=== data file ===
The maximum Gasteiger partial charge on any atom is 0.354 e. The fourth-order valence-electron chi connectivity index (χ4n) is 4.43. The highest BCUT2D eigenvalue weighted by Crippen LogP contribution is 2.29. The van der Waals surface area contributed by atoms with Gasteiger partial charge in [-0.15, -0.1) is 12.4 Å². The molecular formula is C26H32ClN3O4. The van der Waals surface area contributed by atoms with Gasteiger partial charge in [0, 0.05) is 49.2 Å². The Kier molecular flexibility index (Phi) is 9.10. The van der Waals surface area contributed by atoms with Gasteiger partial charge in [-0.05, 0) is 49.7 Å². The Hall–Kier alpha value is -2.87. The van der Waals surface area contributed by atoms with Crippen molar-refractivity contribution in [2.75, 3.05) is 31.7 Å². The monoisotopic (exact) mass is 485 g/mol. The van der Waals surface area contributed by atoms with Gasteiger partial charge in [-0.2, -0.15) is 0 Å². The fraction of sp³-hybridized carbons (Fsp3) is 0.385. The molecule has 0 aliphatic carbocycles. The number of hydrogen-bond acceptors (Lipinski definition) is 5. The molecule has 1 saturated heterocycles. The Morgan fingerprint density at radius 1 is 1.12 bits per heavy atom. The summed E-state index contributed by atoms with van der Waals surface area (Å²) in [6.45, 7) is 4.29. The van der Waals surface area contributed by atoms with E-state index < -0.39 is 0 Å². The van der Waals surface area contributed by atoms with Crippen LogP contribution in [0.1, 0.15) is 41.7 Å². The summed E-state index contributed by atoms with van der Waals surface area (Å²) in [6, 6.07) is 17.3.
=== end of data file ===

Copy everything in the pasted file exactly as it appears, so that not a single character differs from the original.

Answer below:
The maximum Gasteiger partial charge on any atom is 0.354 e. The fourth-order valence-electron chi connectivity index (χ4n) is 4.43. The highest BCUT2D eigenvalue weighted by Crippen LogP contribution is 2.29. The van der Waals surface area contributed by atoms with Gasteiger partial charge in [-0.15, -0.1) is 12.4 Å². The molecular formula is C26H32ClN3O4. The van der Waals surface area contributed by atoms with Gasteiger partial charge in [0, 0.05) is 49.2 Å². The Kier molecular flexibility index (Phi) is 9.10. The van der Waals surface area contributed by atoms with Gasteiger partial charge in [-0.05, 0) is 49.7 Å². The Hall–Kier alpha value is -2.87. The van der Waals surface area contributed by atoms with Crippen molar-refractivity contribution in [2.75, 3.05) is 31.7 Å². The monoisotopic (exact) mass is 485 g/mol. The van der Waals surface area contributed by atoms with Gasteiger partial charge in [-0.2, -0.15) is 0 Å². The fraction of sp³-hybridized carbons (Fsp3) is 0.385. The molecule has 0 aliphatic carbocycles. The number of hydrogen-bond acceptors (Lipinski definition) is 5. The molecule has 1 saturated heterocycles. The Morgan fingerprint density at radius 1 is 1.12 bits per heavy atom. The summed E-state index contributed by atoms with van der Waals surface area (Å²) in [6.45, 7) is 4.29. The van der Waals surface area contributed by atoms with E-state index < -0.39 is 0 Å². The van der Waals surface area contributed by atoms with Crippen LogP contribution in [0.1, 0.15) is 41.7 Å². The summed E-state index contributed by atoms with van der Waals surface area (Å²) in [6, 6.07) is 17.3.